“Let me help you,” a lanky, travel-chic woman said from behind her.
Kate spun around, allowing the bag to nearly fall onto her head.
“I saw what happened when you got on the plane,” the woman whispered. “You need all the support you can get.”
The travel-chic woman winked, snatched Kate’s bag from her hands, and placed it without any effort into the compartment.
Kate produced a half-smile and said, “Thank you.”
In a meek attempt to hide as quickly as possible, Kate squeezed past the seats’ edges and sat. Even without anyone else sitting in the seats, it remained a challenge to move in such a cramped space.
Kate rubbed the spot on her forehead, which felt as though it sprouted a small bump. The sunlight bounced off the airport’s windows as she gazed out. She prayed the actual flight would be far less of a mess than trying to get on the plane. Closing her eyes, Kate ran through her checklist. Dramamine, check. Motion sickness wristbands, check. Lavender oil, check. Puke bag in the seat pocket. Kate leaned forward and searched the seatback. Check. Safety instruction manual, check. Deep breath and counting, check. Plus, I hope I don’t have a seatmate who (a) got sick, (b) gets sick, and/or (c) skipped a shower in the last day.
As the plane filled up, Kate lucked out. Her seatmates consisted of a businessman who was more worried about when he could use his laptop and headphones than flying, and a woman focused on when she could get a glass of wine and read on her tablet.
The air pressure fluctuated and hummed in the cabin as they taxied out onto the runway. Kate took deep breaths and went over her mantra in her head. Remember, a real winter. Maybe she could even dig her skis out of her parents’ garage. This would be a time to clear her head and figure out her unhappiness. She checked to make sure her wristbands were in the correct spots and held her scarf to her nose, breathing in the lavender.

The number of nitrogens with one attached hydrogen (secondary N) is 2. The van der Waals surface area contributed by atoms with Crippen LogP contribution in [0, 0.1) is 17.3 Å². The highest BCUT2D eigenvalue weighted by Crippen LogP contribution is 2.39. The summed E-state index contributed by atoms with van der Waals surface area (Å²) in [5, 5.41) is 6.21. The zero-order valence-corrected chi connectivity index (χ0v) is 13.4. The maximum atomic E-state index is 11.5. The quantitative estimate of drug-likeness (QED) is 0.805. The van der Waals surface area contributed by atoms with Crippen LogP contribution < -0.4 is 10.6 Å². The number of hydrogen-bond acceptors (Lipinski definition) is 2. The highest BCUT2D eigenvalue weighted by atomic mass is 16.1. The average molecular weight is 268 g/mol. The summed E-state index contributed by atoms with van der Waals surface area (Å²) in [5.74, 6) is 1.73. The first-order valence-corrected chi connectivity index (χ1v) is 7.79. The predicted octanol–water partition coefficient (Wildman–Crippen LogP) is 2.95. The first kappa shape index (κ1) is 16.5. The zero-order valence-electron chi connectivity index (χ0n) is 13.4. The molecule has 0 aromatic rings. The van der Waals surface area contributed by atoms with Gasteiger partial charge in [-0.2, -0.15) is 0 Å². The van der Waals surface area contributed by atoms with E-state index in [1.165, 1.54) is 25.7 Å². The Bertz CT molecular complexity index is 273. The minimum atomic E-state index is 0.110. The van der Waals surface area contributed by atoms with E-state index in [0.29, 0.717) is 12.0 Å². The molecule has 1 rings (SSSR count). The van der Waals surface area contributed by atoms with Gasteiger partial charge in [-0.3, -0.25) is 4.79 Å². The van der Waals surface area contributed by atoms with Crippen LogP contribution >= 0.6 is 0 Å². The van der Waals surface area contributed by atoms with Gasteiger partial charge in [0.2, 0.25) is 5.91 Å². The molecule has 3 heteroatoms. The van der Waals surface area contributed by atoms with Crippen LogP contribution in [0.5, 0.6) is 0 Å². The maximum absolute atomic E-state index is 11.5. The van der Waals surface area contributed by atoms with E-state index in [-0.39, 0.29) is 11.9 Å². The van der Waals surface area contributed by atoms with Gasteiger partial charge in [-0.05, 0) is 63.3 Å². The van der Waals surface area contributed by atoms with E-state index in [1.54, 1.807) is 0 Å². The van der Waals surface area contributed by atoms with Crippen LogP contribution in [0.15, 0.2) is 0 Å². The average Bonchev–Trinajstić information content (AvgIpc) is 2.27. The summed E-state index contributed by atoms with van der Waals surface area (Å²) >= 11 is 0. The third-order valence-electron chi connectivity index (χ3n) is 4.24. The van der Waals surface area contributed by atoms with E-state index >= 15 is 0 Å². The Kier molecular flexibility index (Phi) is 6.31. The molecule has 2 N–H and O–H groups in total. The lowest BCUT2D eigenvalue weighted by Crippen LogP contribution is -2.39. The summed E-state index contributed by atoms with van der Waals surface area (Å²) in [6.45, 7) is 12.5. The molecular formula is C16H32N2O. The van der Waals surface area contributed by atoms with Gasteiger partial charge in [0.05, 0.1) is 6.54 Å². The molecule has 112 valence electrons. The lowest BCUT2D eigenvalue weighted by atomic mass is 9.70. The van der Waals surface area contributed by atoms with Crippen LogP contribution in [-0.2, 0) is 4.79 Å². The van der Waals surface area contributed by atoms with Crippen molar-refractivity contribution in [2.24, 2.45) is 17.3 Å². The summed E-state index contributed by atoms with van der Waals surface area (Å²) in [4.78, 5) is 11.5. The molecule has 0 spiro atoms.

“You can do this,” she muttered as the plane shook with the roar of the engines gaining power. Kate closed her eyes. The plane lurched forward, pushing her firmly into the seat. She tightened the seat belt strap as the front wheel lifted off the ground. The back two were still on the runway. The plane’s nose pointed toward the sky. This was one of Kate’s favorite moments of flight. In that moment Kate was reminded of how amazing a plane can be, and how light her body could feel. She felt as though her body took a breath of freedom in that moment of weightlessness.
But then, the back two wheels came off the ground, and Kate’s stomach dropped. Her favorite moment was over. Put the wheels back down! Kate wanted to scream at the pilot. Noticing the choppiness of her breathing, she returned to her mantra. The last thing she needed was to have a panic attack at thirty-five-thousand feet.
The plane continued to climb, putting pressure on her ears. Kate attempted to fake yawn, encouraging them to pop, but without any success.
“Here,” the businessman seatmate said, and he held out a stick of gum. “I saw you trying to fake yawn. Try this, it works better.” The businessman made eye contact for half a second, before returning his eyes to the seatback in front of him.
“Thank you,” Kate said. She smiled and took the gum.
She folded the spearmint gum into her mouth and shoved the wrapper into the seat pocket. The plane began to level off, as Kate peered out the window at the brown landscape below. It had been an extra dry summer, without much monsoon rain, which set fall and winter up to fail. A few areas of green were scattered here and there. December had seen some rain, but Phoenix definitely needed the monsoon storms to bring enough moisture to make it through the dry spells. Seeing Arizona from above reminded Kate of why she still loved Washington. The state’s lush green landscape and snow-capped mountains often remained throughout the summer months.